The imperative to transform the finance department to function in a more strategic, forward-looking and action-oriented fashion has been a consistent theme of practitioners, consultants and business journalists for two decades. In all that time, however, most finance and accounting departments have not changed much. In our benchmark research on the Office of Finance, nine out of 10 participants said that it’s important or very important for finance departments to take a strategic role in running their company. The research also shows a significant gap between this objective and how well most departments perform. A large majority (83%) said they perform the core finance functions of accounting, fiscal control, transaction management, financial reporting and internal auditing, but only 41 percent said they play an active role in their company’s management. Even fewer (25%) have implemented a high degree of automation in their core finance functions and actively promote process and analytical excellence.
Topics: Big Data, Planning, Predictive Analytics, Social Media, forecasting, Governance, GRC, Human Capital, Mobile Technology, Budgeting, close, Continuous Accounting, Continuous Planning, end-to-end, quote-to-cash, Tax, Tax-Datawarehouse, Analytics, Business Analytics, Business Collaboration, Business Performance, CIO, Cloud Computing, Financial Performance, In-memory, Uncategorized, Accounting, CFO, CPQ, Risk, risk management, CEO, Financial Performance Management, FPM
Last year Ventana Research released our Office of Finance benchmark research. One of the objectives of the project was to assess organizations’ progress in achieving “finance transformation.” This term denotes shifting the focus of CFOs and finance departments from transaction processing toward more strategic, higher-value functions. In the research nine out of 10 participants said that it’s important or very important for the department to take a more strategic role. This objective is both longstanding and elusive. It has been part of the conversation in financial management circles since the 1990s and has been a primary focus of my research practice since its inception 12 years ago. Yet our recent research shows that most finance organizations struggle with the basics and few companies are even close to achieving this desired transformation.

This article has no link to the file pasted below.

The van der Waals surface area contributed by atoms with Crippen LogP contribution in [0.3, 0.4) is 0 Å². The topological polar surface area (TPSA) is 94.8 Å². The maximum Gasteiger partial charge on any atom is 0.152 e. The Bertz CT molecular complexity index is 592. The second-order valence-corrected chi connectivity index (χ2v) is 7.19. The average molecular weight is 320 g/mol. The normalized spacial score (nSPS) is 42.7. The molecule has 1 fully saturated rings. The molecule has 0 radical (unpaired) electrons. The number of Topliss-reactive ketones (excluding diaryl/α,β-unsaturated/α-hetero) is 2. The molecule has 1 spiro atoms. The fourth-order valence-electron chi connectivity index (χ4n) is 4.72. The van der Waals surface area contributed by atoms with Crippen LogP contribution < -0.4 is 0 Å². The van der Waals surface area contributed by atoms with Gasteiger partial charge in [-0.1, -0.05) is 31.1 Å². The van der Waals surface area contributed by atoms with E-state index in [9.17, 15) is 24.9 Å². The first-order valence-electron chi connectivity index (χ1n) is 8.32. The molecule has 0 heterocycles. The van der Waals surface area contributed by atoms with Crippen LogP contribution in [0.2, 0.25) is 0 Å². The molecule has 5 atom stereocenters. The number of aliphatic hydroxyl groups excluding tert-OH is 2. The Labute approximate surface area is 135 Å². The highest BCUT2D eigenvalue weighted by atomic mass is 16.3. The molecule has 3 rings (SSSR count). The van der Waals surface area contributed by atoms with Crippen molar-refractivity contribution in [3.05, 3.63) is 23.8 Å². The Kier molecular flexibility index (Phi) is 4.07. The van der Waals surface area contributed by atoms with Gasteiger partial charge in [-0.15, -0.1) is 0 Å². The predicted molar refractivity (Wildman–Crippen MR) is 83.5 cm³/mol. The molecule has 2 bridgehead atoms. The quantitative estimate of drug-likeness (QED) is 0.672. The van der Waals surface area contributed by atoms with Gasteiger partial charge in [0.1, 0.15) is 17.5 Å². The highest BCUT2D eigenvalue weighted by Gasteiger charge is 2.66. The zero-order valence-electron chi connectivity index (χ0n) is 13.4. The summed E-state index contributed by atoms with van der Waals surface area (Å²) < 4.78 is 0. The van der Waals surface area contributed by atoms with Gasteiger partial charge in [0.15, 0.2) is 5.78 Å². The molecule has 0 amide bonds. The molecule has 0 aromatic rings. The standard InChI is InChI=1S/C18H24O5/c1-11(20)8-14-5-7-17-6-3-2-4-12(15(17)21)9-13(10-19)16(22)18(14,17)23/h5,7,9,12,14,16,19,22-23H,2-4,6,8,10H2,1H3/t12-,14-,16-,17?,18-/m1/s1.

Topics: Big Data, Planning, Predictive Analytics, forecasting, Governance, GRC, Budgeting, close, end-to-end, quote-to-cash, Tax, Tax-Datawarehouse, Analytics, Business Performance, CIO, Financial Performance, In-memory, Accounting, Agent Performance Management, CFO, CPQ, Risk, risk management, CEO, Financial Performance Management, FPM
PROS Holdings, a provider of price and revenue optimization software, has an agreement in principle to acquire Cameleon Software, which offers configure, price and quote (CPQ) applications. The combined company is likely to benefit from a broader geographic presence (PROS is based in Houston while Cameleon is in Toulouse, France) for their sales and marketing efforts. However, the longer-term strategic value of the merger lies in the combination of the related categories of price optimization and CPQ to improve sales effectiveness and financial performance.
Topics: Sales, Sales Performance, FP&A, PRO, PROS, yield management, Operational Performance, Analytics, Business Analytics, Business Collaboration, Business Performance, Financial Performance, CFO, CPQ, CEO, FPM, incentive sales management, Price optimization, Profitability
Most organizations see improving the effectiveness of sales as a way to increase productivity. Those organizations that take advantage of the latest sales applications and technology are finding themselves with a competitive advantage, but many organizations lack the time and resources to assess and deploy appropriate platforms. That’s a shame, since most sales organizations have plenty to improve in their selling, forecasting, incentives and planning according to our latest research on sales performance management. We found a high demand even for many of the basics; for instance, many organizations still use personal spreadsheets or outdated applications that are costly to manage. At the same time, marketing organizations are investing heavily to be more revenue- and sales-focused to ensure they maintain relevance and contribute to their organizations’ performance and profitability. Both sales and marketing have fixated on specific processes and how they can work better together.
Topics: Sales, Sales Performance, Marketing, PIM, Sales Compensation, Sales Forecasting, Operational Performance, Business Performance, Financial Performance, CPQ, CRM, Product Information Management, SFA